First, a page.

Here's the sort of "applet" that I would never be able to anticipate in designing/deploying the system but likely to come up:

We purchased a new washer dryer. Washer is a front loader so it opens with a "door" -- to the *side* (vs. a top loader that opens "up"). Unfortunately, the washer is right "behind" the doorway into the garage -- which tends to be the way we enter/exit the house, most of the time.

Apparently, you are encouraged to leave the door open after a wash to give things a chance to dry out. This wasn't necessary with top loaders becasue they didn't NEED to seal as tightly (water tends to follow law of gravity -- climbing *up* out of a toploader is a lot harder than "falling out" the front of a frontloader!)

Problem: if one of us is out and the other has left the door to washer open, entering the house through this doorway will end up breaking or damaging the dryer's door as the house door crashes into it.

I have an electrically operated doorlock on the door in question (from the garage). So, I can decided when/if to allow it to be opened without requiring human intervention.

If the washing machine had already been instrumented, (the washing machine already *knows* when its door is open/closed!) I could write something like:

while (washer.door == open) { garage.door.lock() garage.door.lock.reason = "The door to the washer is open"; }

So, any party returning home will automatically encounter the locked door (this means the other party who remained at home doesn't have to REMEMBER to lock the door in this case -- AND unlock it when the washer has "dried out").

When he/she wonders *why* the door is locked, the system can tell him/her ("The door to the washer is open"). He.she can then contact the other party -- assuming the system hasn't already reported the blocked attempt to open the door!

So, the problem becomes not one of "how do *I* design incredibly large, complex systems" but, rather, "how does someone who has no engineering depth in understanding EXISTING large, complex systems make effective changes and additions to that system without tearing their hair out

*or* compromising the system -- and, do so in a manner that doesn't bring disproportionate costs to the project (how much $$ is the above feature worth? OTOH, how much could it *save* you if the washer door DOESN'T get damaged on one of these occasions?) [Limbo came closest to fitting all the needs without lots of application scaffolding]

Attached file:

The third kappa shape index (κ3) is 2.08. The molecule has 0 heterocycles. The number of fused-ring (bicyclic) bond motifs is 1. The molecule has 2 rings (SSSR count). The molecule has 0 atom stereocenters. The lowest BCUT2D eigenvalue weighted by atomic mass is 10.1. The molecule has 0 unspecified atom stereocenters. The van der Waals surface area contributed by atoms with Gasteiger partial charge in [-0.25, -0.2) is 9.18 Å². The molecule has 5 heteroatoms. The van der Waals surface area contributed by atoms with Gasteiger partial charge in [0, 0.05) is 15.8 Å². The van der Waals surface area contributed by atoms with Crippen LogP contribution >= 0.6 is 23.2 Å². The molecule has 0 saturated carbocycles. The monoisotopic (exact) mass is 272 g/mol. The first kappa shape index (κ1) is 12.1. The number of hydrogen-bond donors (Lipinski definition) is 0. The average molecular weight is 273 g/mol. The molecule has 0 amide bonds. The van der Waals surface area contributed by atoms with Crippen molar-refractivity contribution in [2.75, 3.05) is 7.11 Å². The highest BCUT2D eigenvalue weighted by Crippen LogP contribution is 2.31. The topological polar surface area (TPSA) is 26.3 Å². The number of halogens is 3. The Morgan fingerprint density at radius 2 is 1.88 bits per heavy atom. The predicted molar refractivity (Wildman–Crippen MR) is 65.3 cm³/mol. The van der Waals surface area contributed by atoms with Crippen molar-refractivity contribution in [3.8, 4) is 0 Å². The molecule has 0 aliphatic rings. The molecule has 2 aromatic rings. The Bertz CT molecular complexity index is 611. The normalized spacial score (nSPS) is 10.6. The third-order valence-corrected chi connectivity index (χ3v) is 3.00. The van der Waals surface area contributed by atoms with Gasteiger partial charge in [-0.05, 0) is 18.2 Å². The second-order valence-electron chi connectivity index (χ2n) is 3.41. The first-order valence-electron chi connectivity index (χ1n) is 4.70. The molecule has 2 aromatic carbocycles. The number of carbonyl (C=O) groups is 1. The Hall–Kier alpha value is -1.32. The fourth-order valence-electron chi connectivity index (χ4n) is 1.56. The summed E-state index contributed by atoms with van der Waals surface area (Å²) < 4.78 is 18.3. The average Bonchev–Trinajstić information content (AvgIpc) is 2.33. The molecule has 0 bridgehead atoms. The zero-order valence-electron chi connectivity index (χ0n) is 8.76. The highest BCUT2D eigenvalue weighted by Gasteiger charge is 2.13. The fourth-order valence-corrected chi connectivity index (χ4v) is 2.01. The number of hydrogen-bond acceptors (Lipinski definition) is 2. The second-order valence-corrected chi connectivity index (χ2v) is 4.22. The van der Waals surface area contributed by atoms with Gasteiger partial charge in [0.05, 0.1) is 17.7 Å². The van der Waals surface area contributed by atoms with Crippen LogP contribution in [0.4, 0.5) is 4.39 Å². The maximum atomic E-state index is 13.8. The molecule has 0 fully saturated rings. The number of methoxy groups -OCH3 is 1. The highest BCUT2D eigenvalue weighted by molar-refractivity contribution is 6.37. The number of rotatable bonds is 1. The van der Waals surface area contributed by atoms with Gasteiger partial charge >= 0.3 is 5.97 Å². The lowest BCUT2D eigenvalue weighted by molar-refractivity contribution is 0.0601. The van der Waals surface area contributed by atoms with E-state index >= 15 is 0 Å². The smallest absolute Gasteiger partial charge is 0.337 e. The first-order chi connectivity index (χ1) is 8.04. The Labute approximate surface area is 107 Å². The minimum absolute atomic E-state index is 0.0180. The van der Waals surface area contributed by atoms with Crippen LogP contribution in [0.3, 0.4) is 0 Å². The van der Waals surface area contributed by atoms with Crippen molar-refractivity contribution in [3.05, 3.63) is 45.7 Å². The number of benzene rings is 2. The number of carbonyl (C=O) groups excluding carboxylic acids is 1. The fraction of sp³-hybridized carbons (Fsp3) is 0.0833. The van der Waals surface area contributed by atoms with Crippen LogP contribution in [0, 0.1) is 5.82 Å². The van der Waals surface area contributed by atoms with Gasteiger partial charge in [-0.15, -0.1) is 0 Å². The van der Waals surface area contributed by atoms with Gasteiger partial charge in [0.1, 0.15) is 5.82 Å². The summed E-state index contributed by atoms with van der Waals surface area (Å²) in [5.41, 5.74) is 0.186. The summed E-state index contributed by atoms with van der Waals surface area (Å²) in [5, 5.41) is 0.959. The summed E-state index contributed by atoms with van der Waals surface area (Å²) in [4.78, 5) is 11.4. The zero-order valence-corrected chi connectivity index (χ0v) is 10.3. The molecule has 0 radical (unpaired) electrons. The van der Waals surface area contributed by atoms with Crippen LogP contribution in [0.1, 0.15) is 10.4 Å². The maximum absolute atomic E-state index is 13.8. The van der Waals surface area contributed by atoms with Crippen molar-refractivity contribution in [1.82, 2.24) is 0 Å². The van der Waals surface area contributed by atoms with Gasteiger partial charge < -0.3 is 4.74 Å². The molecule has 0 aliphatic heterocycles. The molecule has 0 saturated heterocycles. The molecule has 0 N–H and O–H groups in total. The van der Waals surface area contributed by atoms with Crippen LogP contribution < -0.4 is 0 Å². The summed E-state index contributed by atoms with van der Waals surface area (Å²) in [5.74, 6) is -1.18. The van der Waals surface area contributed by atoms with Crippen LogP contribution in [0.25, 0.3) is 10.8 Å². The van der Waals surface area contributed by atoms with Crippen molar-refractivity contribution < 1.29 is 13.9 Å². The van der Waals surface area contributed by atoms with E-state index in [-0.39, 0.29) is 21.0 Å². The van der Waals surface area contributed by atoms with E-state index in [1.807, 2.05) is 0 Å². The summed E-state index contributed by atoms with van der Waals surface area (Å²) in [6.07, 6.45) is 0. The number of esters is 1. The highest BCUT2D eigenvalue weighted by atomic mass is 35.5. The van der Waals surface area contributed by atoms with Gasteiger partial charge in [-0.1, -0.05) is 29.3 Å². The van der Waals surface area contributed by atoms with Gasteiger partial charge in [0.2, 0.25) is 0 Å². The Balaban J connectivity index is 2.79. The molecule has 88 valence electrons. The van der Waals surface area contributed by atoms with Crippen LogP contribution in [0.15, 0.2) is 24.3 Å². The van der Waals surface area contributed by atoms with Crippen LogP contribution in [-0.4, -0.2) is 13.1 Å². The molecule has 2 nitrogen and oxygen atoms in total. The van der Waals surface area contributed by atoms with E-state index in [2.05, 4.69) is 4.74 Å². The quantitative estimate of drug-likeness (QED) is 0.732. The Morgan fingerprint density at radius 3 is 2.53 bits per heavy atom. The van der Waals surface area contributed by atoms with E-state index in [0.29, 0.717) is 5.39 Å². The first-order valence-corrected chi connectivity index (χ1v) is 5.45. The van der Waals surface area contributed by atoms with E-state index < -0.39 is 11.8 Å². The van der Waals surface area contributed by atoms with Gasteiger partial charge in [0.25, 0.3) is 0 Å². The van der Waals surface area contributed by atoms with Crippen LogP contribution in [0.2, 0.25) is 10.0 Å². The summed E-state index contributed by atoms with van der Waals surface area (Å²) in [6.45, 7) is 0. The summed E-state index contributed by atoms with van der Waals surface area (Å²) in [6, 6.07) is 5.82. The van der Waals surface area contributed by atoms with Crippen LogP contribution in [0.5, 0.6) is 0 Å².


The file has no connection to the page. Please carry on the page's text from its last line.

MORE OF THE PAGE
It can be avoided if you continuously remind yourself that it is (or MAY BE) happening! I.e., back to the "in the whitespace" issue that I originally mentioned!

You're far more aware of dynamic objects when you have to explicitly create and destroy them. When temporary objects "magically" come and go, you are less likely to notice. It falls into the background noise (assuming you knew about it to begin with)

Anytime someone/thing does something *for* you (on your behalf) there is a cost. No free lunches. The easier it is to forget about these things (or, simply not notice them in the first place!), the easier it is to get surprised/screwed later.

Reply to
Don Y

+1

Or, because you want to truly *know* how they behave (instead of how someone *thought* to describe them as behaving!)

Reply to
Don Y

But that's my point: if the person writing the code doesn't know what to do with the exception (lack of imagination/specification), then the fact that he now knows about it doesn't buy you anything!

The advantage of exceptions is they *can* percolate more information upwards -- instead of DISCARDING the detail in some lower level and just propagating "FAIL" back up through the call stack.

(Though no guarantee that anyone upstream will be able to figure out *which* operation caused the "ENOMEM")

We have -- by not having any! :> Far easier (and less risky) to be "honorary uncle" to others (seems they also are more appreciative of your time than they are of parents'!)

Reply to
Don Y

Wow. :-)

Even in a higher-level language which actually _has_ a register attribute (ie: C), I think I last used it well over a decade ago.

Advances in hardware and compiler technology have made it redundant in my eyes. About the only _possible_ legitimate use I can think of these days would be the GNU C variant which allows you to specify _which_ register to use.

Even then, I can't think of a time when I personally would choose to take advantage of this GNU C feature, given other available options.

Simon.

--
Simon Clubley, clubley@remove_me.eisner.decus.org-Earth.UFP 
Microsoft: Bringing you 1980s technology to a 21st century world
Reply to
Simon Clubley

Hello Don,

Interesting, thanks; I had forgotten about the Z180. (I was still at school (back in the 80s) when I last played with the Z80 architecture).

Did it by any chance work in a way similar to the I&D space in PDP-11 systems from that time period ?

However, I've forgotten exactly how pointers to functions worked in on the PDP-11 in I&D space mode; it's been a long time since I wrote any PDP-11 code. It was the first architecture of my career, but I've not written code for it since then, and I've long since filled my head with other things. :-)

Simon.

--
Simon Clubley, clubley@remove_me.eisner.decus.org-Earth.UFP 
Microsoft: Bringing you 1980s technology to a 21st century world
Reply to
Simon Clubley